Evaluation of record keeping systems

The department continually monitors the performance of the Electronic Document Management Systems (EDRMS), including the data received through integration with other departmental record keeping systems. Qualitative and quantitative system checks are conducted on a regular basis to analyse data integrity, audit logs and capture actions on files and documents.

During the year, new EDRMS functional features were developed and released to enhance system users’ experiences.

Record keeping training

All new employees are subject to the following mandatory information management and record keeping training:

  • Record Keeping Awareness Training – an online, self-paced package covering government accountability and compliance, the benefits of good practice in record keeping, the consequences of inadequate record keeping, and the creation, access, storage and disposal of government records.
  • Accountable and Ethical Decision Making (AEDM) Online - Record Keeping Module covering the legislative and policy framework for record keeping, the role of managers and supervisors, and the individual responsibilities of government employees.
  • EDRMS Basics – classroom training covering the introduction to the EDRMS, and the application of foundational information management principles that guide system use and data creation.
  • Employees complete an online record keeping refresher training every three years to ensure their knowledge is up to date and their record keeping is diligent.

In addition to mandatory training, employees are offered one-to-one desktop coaching sessions, with advanced EDRMS training modules regularly scheduled or arranged as required.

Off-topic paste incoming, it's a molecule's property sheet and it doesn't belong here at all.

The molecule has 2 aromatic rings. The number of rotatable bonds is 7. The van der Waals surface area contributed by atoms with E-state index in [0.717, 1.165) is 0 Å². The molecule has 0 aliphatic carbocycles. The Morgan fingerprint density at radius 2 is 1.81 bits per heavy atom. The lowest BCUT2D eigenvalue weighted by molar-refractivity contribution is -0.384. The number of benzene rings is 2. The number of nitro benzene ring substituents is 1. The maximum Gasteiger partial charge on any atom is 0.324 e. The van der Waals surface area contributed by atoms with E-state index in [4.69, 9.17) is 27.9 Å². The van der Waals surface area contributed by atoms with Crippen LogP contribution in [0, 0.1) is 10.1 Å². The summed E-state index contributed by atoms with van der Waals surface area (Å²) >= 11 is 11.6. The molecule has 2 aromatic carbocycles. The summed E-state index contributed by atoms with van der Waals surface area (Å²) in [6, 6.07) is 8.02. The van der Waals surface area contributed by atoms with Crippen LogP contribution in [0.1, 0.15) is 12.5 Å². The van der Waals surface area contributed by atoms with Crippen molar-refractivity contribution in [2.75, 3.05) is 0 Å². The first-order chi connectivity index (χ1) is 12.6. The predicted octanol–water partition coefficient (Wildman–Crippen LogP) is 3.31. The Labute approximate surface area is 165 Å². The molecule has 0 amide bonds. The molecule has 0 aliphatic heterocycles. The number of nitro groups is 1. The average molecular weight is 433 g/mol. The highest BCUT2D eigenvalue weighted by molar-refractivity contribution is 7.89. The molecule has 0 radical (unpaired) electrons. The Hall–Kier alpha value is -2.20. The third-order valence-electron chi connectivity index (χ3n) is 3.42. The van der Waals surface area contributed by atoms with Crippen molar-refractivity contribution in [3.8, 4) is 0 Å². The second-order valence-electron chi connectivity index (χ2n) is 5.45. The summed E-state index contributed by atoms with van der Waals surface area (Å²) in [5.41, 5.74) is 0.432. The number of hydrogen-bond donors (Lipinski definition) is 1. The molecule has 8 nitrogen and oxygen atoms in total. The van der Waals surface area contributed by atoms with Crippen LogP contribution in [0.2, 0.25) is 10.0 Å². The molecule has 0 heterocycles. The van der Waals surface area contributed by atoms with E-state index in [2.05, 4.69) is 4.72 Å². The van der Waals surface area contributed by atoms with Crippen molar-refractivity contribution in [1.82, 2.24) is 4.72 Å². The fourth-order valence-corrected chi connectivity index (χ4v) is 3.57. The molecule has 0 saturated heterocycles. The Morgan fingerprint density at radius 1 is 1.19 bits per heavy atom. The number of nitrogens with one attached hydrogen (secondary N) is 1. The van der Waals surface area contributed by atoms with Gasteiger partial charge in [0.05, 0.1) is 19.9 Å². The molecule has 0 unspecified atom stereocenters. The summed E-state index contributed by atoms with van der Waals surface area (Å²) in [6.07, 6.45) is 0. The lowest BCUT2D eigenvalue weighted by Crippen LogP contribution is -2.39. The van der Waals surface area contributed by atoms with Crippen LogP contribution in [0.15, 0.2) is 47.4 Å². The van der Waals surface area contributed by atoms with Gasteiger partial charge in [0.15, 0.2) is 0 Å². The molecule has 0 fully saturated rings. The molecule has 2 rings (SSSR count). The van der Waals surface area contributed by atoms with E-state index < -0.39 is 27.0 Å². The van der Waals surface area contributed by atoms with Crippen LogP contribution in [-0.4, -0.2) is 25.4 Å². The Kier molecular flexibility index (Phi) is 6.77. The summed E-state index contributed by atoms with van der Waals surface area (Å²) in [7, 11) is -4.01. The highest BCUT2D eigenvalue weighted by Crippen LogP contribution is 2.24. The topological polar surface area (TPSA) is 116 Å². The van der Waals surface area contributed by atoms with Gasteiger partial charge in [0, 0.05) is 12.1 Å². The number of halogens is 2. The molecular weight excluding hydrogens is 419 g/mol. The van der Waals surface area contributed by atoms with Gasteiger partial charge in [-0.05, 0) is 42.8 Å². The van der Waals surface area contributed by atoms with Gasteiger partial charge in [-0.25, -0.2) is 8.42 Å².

Corporate Information Management employees regularly attend workshops and presentations offered by the State Records Office, and Records and Information Management Professionals Australasia (RIMPA) for continuous professional development and to ensure their skills and knowledge remain current and relevant. See the table below for the range of training available and numbers of employees trained during the year:

Training Employees Trained
Record Keeping Awareness Online 176
AEDM – Records Module 143
EDRMS Basics 226
EDRMS Online 172
EDRMS Advanced 80
EDRMS Refresher 78
One to one desk top coaching 134
Business folder owner 39

International Labour Organisation Convention 81: Labour inspections

Australia is a member nation of the International Labour Organisation. The International Labour Organisation is the peak international organisation responsible for setting international labour standards through the development and monitoring of International Conventions and Recommendations. The Australian Government ratified International Labour Organisation Convention 81 - Labour inspections on 24 June 1975. Article 21 of Convention 81 requires certain information to be published in annual reports for each of the central inspection authorities.

In Western Australia, the department is the ‘central authority’ responsible for conducting labour inspections for workplace safety, and wages and conditions of employment. The reporting in this section relates to the inspection services delivered by Labour Relations and WorkSafe for 2017–18.

Article 21 of Convention 81 requires the department to report on a number of matters namely:

(a) Laws and regulations relevant to the work of the inspection service